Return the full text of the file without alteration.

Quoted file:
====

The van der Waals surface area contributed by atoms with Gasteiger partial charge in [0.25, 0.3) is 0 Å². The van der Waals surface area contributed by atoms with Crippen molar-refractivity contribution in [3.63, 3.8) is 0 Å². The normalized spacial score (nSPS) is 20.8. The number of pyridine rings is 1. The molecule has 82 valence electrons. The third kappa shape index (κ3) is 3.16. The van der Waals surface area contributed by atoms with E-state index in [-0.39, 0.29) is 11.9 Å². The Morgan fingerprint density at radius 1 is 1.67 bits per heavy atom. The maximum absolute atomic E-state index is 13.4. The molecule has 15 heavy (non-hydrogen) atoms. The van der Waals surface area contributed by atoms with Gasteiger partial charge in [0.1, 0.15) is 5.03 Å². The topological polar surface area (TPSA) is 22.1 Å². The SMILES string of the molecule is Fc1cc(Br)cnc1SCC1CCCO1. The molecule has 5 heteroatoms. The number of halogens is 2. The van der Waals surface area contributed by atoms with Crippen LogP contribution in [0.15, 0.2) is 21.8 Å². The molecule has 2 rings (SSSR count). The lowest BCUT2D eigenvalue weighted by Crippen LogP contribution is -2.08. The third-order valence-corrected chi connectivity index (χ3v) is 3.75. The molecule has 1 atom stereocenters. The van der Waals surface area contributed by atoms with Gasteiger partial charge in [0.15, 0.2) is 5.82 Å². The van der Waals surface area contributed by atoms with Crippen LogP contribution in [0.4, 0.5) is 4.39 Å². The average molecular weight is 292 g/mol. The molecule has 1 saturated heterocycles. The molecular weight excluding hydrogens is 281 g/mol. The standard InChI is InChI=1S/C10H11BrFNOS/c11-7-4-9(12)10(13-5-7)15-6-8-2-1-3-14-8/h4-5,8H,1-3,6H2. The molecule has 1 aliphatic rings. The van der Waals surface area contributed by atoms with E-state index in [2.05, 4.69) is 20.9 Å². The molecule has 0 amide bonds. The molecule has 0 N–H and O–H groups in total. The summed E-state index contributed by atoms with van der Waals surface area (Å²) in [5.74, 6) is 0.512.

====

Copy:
The van der Waals surface area contributed by atoms with Gasteiger partial charge in [0.25, 0.3) is 0 Å². The van der Waals surface area contributed by atoms with Crippen molar-refractivity contribution in [3.63, 3.8) is 0 Å². The normalized spacial score (nSPS) is 20.8. The number of pyridine rings is 1. The molecule has 82 valence electrons. The third kappa shape index (κ3) is 3.16. The van der Waals surface area contributed by atoms with E-state index in [-0.39, 0.29) is 11.9 Å². The Morgan fingerprint density at radius 1 is 1.67 bits per heavy atom. The maximum absolute atomic E-state index is 13.4. The molecule has 15 heavy (non-hydrogen) atoms. The van der Waals surface area contributed by atoms with Gasteiger partial charge in [0.1, 0.15) is 5.03 Å². The topological polar surface area (TPSA) is 22.1 Å². The SMILES string of the molecule is Fc1cc(Br)cnc1SCC1CCCO1. The molecule has 5 heteroatoms. The number of halogens is 2. The van der Waals surface area contributed by atoms with Crippen LogP contribution in [0.15, 0.2) is 21.8 Å². The molecule has 2 rings (SSSR count). The lowest BCUT2D eigenvalue weighted by Crippen LogP contribution is -2.08. The third-order valence-corrected chi connectivity index (χ3v) is 3.75. The molecule has 1 atom stereocenters. The van der Waals surface area contributed by atoms with Gasteiger partial charge in [0.15, 0.2) is 5.82 Å². The van der Waals surface area contributed by atoms with Crippen LogP contribution in [0.4, 0.5) is 4.39 Å². The average molecular weight is 292 g/mol. The molecule has 1 saturated heterocycles. The molecular weight excluding hydrogens is 281 g/mol. The standard InChI is InChI=1S/C10H11BrFNOS/c11-7-4-9(12)10(13-5-7)15-6-8-2-1-3-14-8/h4-5,8H,1-3,6H2. The molecule has 1 aliphatic rings. The van der Waals surface area contributed by atoms with E-state index in [2.05, 4.69) is 20.9 Å². The molecule has 0 amide bonds. The molecule has 0 N–H and O–H groups in total. The summed E-state index contributed by atoms with van der Waals surface area (Å²) in [5.74, 6) is 0.512.